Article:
• "Komm', Komm! Held meiner Träume" ("Come, come! Hero of my dreams")
  • "In meinen Leben sah ich nie einen Helden" ("In my life I never saw a hero")
  • "Ach, du kleiner Praliné-Soldat" ("Oh, you little praline-soldier")
  • "Es ist ein Schicksal, schwer zu tragen; Weil's Leben süss und herlich ist" ("It's a fate, hard to bear" & "Because life is sweet and beautiful")
  • "Suchet alle Mann, der Serbe nicht entwischen Kann!" ("Search all men, the Serb cannot escape")
  • "Drei Frauensassen am Feuerherd; Tiralala! (finale)" ("Three Women at the Fireplace" & "Tiralala! (finale)")
Act II
  • "Ein Hoch ein Hoch der Heldenschar!" ("High of the hero character")
  • "Ich bin gewöhnt stets nur zu siegen; Mein Mädchenherz, das schlägt" ("I live only to win" & "My maiden-heart supposes")
  • "Ich habe die Feinde gesschlagen auf's Haupt" ("I have hit the enemy at the top")
  • "Ein Jeder hat es schon erhahren; Wenn man so dürfte, wie man wollte" ("Each one already has it" & "If one can, as one wants")
  • "Ach, es ist doch ein schönes Vergnügen" ("Oh, it is a fine joy")
  • "Es war einmal ein Fräulein" ("There was once a maiden")
  • "Leute, Leute, kommt herbei" ("People, people, come...")
  • "Ich was der Helder deiner Träume" ("I am that hero of your dreams")
  • "Mein lieber Herr von Bumerli" ("My dear Lord Bumerli")
  • "Pardon! Ich steig' ja nur auf den Balcon!" ("Pardon! I rise only on the balcony")
  • "Du magst dein Köpfchen noch so heftig schütteln; Freundchen, Freundchen nur nicht toben" ("You might have shaken your head, friend,...")
  • "Wenn ein Mann ein Mädchen; Lieber Schwiegerpapa, liebe Schweigermama" ("If a man a girl; Dear Papa, Dear Mama")
  • "Ich geb' Dir morgens einem Kuss" ("I give you a morning kiss")
The order and placement of the songs in German differs from the English adaptation (listed below). The English song titles do not use the phrase "hero of my dreams" (German: "Held meiner Träume").

Musical numbers (English adaptation)

Act I
  • "We Are Marching Through the Night" - Soldiers
  • "We Too, Are Lonely" - Nadina, Aurelia, Mascha
  • "We Are Searching for the Foe" - Soldiers
  • "What Can We Do Without a Man?" - Nadina, Aurelia, Mascha
  • "Say Good Night" - Nadina, Aurelia, Mascha
  • "Melodrama" - Nadina, Aurelia, Mascha
  • "My Hero" - Nadina
  • "Chocolate Soldier" - Bumerli, Nadina
  • "Sympathy" - Bumerli, Nadina
  • "Seek the Spy" - Massakroff, Nadina, Aurelia, Macha, Bumerli, Soldiers
  • Finaletto - Act I - Nadina, Aurelia, Mascha

Act II
  • "The Fatherland is Free" - Company
  • "Alexius the Hero" - Nadina, Aurelia, Mascha, Poppoff, Alexius, Bumerli, Ensemble
  • "Never Was There Such a Lover" - Alexius, Nadina
  • "The Tale of the Coat" - Nadina, Aurelia, Mascha, Poppoff, Alexius, Bumerli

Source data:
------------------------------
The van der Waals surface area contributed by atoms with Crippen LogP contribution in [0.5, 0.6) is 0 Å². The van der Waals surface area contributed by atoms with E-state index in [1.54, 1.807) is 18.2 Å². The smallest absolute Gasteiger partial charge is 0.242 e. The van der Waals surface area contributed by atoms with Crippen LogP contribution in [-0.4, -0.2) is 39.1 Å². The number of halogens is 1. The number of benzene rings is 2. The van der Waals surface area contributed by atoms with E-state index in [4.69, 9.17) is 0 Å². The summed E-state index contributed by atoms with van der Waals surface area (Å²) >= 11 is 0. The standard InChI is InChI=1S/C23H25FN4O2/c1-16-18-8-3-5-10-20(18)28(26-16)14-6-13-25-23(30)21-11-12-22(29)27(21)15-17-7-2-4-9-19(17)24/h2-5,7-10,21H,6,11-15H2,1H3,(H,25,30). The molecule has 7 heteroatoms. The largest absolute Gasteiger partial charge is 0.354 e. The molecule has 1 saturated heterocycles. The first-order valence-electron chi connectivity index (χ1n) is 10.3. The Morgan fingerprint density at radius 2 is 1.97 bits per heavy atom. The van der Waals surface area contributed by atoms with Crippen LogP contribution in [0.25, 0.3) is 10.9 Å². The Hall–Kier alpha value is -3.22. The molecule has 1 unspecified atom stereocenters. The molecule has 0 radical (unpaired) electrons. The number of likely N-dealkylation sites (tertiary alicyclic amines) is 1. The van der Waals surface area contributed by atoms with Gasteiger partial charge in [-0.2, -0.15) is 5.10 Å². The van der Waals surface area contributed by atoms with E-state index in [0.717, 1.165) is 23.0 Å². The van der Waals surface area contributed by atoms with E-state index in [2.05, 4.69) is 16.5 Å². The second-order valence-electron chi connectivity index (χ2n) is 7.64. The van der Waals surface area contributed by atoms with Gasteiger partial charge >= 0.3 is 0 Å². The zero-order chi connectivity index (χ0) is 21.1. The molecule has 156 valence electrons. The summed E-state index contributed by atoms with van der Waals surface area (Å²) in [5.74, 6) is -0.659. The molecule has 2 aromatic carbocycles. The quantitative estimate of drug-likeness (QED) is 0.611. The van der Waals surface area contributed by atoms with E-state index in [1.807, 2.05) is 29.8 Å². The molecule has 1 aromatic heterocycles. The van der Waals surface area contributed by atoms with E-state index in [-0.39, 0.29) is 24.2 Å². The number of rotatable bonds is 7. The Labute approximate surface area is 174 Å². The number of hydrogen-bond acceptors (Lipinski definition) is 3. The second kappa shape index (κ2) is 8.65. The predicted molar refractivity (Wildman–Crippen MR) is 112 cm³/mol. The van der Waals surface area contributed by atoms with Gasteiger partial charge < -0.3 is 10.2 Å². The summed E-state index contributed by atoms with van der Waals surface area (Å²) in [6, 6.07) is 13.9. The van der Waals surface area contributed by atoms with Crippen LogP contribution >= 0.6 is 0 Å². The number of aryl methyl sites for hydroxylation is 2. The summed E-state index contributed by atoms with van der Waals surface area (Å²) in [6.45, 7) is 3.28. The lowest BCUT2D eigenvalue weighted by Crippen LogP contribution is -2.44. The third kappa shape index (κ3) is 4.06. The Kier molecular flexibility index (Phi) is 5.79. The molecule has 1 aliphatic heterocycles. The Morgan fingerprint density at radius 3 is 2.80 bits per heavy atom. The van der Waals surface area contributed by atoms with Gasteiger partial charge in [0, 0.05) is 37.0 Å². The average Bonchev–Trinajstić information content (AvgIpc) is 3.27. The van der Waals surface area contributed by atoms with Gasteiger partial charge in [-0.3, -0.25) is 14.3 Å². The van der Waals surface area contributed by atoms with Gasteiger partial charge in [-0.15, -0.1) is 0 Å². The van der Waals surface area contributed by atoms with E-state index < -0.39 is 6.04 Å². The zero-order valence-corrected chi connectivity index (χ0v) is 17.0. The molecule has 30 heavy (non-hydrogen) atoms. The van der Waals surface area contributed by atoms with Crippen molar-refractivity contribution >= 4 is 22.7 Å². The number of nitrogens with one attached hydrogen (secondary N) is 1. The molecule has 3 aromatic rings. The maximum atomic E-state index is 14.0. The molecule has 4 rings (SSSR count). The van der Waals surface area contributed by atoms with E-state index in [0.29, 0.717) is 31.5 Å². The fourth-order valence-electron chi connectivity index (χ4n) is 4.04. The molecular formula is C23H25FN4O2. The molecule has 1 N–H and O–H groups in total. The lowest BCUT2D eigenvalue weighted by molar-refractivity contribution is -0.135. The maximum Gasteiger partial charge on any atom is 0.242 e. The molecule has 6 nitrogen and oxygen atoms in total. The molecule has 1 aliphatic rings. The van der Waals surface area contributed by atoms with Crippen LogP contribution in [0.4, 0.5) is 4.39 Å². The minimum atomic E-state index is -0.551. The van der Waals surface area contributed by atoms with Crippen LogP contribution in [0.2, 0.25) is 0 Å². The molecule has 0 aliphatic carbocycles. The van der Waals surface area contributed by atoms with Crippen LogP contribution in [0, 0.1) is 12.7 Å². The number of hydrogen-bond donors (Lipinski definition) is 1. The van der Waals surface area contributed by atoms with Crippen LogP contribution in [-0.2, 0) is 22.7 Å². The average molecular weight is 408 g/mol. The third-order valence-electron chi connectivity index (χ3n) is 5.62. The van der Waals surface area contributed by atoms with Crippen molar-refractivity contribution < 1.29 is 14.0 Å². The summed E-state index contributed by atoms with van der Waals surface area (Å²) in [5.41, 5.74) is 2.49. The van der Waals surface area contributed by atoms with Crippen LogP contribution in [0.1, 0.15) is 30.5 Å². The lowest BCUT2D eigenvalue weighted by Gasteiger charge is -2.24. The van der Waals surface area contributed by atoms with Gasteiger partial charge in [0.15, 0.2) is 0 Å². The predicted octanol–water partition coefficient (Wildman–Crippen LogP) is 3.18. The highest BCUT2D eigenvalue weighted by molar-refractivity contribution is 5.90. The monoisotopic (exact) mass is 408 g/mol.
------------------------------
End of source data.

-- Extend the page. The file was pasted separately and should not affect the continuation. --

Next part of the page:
• "That Would Be Lovely" - Bumerli, Nadina
  • Finaletto - Act II - Nadina, Aurelia, Mascha, Poppoff, Alexius, Bumerli, Ensemble

  • Opening Chorus - Ensemble
  • "Falling in Love" - Alexius, Mascha
  • "The Letter Song" - Nadina
  • "Melodrama" - Bumerli
  • "The Letter Song" (reprise) - Bumerli, Nadina
  • Finale - Company

The operetta was continually reworked during Straus' lifetime. Among those songs that were dropped is the (now) amusingly titled "Why Is It Love Makes Us Feel Queer?"; the more well-known songs include "My Hero", "Thank the Lord the War Is Over", "Sympathy", "Seek the Spy", "Tiralala", "The Chocolate Soldier", and "Forgive".


Straus: The Chocolate Soldier (in English) - Ohio Light Opera Orchestra
  • Conductor: J. Lynn Thompson
  • Principal singers: Boyd Mackus, Elizabeth Peterson, John Pickle, Suzanne Woods
  • Recording date:
  • Label: Newport Classic - NPD 85650 (CD)

Film version

Metro-Goldwyn-Mayer wished to make a filmed version of The Chocolate Soldier in 1940, but they were refused permission (or at least permission at a reasonable price) by Shaw. Instead, Louis B. Mayer bought the rights to Straus's music, and used the plot from Ferenc Molnár's play Testőr (also known as Playing With Fire and Where Ignorance is Bliss, and ultimately adapted by Philip Moeller as The Guardsman with Alfred Lunt and Lynn Fontanne) as the plot of a 1941 film, The Chocolate Soldier, starring Nelson Eddy and Risë Stevens, incorporating music from other works as well.

The plot of the 1941 film concerns the jealousy of a pair of Viennese singers, Maria and Karl Lang. To test her loyalty, Karl masquerades as a Russian guardsman and tries to seduce Maria. Complications ensue.

The film includes the following non-Straus selections:

Use of "Chocolate Soldier" term in Israel

In the colloquial Hebrew of Israelmarker, especially as used among soldiers, the term "A Chocolate Soldier" (Hayal Shel Shokolad, חייל של שוקולד) is used to describe a clumsy or spoiled soldier who fails to exhibit militaristic virtues. The term can be used pejoratively or humorously, depending on context. Ruvik Rosenthal, who writes a weekly linguistics column in Maariv newspaper, wrote on the origin of the expression: "The term 'A Chocolate Soldier', meaning a soft soldier who is unable to fight, is traced by some to a chocolate candy in the form of a soldier, while others believe it to originate from a play by George Bernard Shaw which has been made into a musical (sic)"